Change in ap­proach re­quired to halt the march of star­va­tion

East African Business Week - - EDITORIAL -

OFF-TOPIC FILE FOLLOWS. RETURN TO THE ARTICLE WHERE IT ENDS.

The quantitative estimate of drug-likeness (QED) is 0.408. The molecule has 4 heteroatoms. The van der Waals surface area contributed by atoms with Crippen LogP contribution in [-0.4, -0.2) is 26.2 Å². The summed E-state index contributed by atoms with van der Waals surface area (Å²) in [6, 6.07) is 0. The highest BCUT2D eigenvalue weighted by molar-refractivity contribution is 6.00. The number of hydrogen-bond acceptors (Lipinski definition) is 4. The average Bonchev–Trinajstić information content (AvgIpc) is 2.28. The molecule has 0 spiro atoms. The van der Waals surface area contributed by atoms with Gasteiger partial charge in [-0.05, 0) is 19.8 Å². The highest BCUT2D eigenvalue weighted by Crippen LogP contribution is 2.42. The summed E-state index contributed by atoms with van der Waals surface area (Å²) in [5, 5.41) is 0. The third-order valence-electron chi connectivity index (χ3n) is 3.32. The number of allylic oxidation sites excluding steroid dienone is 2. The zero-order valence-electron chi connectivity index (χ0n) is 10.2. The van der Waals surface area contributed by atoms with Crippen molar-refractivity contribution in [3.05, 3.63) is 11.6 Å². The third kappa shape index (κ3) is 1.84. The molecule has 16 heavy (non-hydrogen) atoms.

There is loom­ing hunger in the East Africa re­gion and alarm bells have al­ready gone off in the var­i­ous coun­tries. The Pres­i­dent of Kenya, Uhuru Keny­atta re­cently de­clared a state of emer­gency and the me­dia has re­ported that nearly one third of Ugan­dans are sur­viv­ing on one meal a day, with about 2 mil­lion peo­ple need­ing emer­gency food aid. Even the re­cent rains will not solve the long-stand­ing prob­lem. Usu­ally, when there are such in­stances, one looks to the World Food Pro­gramme to pro­vide re­lief. A look at their web­site de­tails some of the things they do and one of them is pro­vid­ing ‘tech­ni­cal as­sis­tance’ for coun­tries so that they can fore­stall such dis­as­ters as famine. They do this through en­cour­ag­ing the achieve­ment of the Mil­len­nium de­vel­op­ment goals like an end to poverty, zero hunger, good health, qual­ity ed­u­ca­tion, gen­der equal­ity and clean water and san­i­ta­tion. Once these and sev­eral other, 17 in to­tal, are achieved, it is as­sumed there will be no hunger and the coun­try will be set. How­ever, one won­ders why many of these goals are not yet achieved in many African coun­tries. The bet­ter ques­tion is, do we have to achieve all the 17 goals in or­der to end hunger? Can we not start by ad­dress­ing the main is­sues first? When one reads the Bi­ble, there is a story of a young man called Joseph who helped save Egypt from one of the worst famines to hit the re­gion. He did this by sim­ply col­lect­ing grain and other food­stuff dur­ing the plen­ti­ful sea­son and then dis­trib­uted this to the hun­gry and needy dur­ing the bad days. I won­der if this is achiev­able in the re­gion. There are dif­fer­ent land ten­ure sys­tems that cause this to be dif­fi­cult to achieve, case in point Uganda where the land is owned by in­di­vid­u­als and there is the is­sue of land frag­men­ta­tion as a re­sult of this. In other coun­tries like Rwanda, Tan­za­nia, and Bu­rundi, the land is owned by gov­ern­ment and there­fore there can be large scale projects spear­headed by gov­ern­ment. This is the way for­ward be­cause frag­mented land is not go­ing to be the an­swer if large scale agri­cul­ture is to be con­sid­ered. Rwanda has pi­o­neered by en­gag­ing the army to plant large swathes of land with crops such as cas­sava. This way, you can guar­an­tee a large har­vest that can then be stored for use dur­ing the hard times. This stor­age can also be used to con­trol price hikes and sta­bi­lize the food mar­ket. While the world food pro­gramme ap­pears to favour pol­icy leg­is­la­tion, in­sti­tu­tional ac­count­abil­ity, strate­gic plan­ning and fi­nanc­ing, na­tional pro­gramme de­sign and de­liv­ery and en­gage­ment and par­tic­i­pa­tion of non-state ac­tors, these seem to be, in a state such as the cur­rent hunger cri­sis, rather long winded. Gov­ern­ments, or any able peo­ple or en­ti­ties sim­ply need to be em­pow­ered to en­gage in large scale projects where they can grow large amounts of crops, pro­vide them with good stor­age and food man­age­ment ca­pac­ity and then work on strat­egy and other de­sign re­quire­ments. It is high time ac­tion is taken and the time spent on leg­is­la­tion cut short, oth­er­wise the East African re­gion will find it­self in the same kind of prob­lem that it did dur­ing the time of the great Ethiopian famine. While it is pru­dent to go ahead with the de­tails of draft­ing and im­ple­ment­ing poli­cies, it is ac­tion in the food sec­tor that will solve the cur­rent hunger cri­sis.

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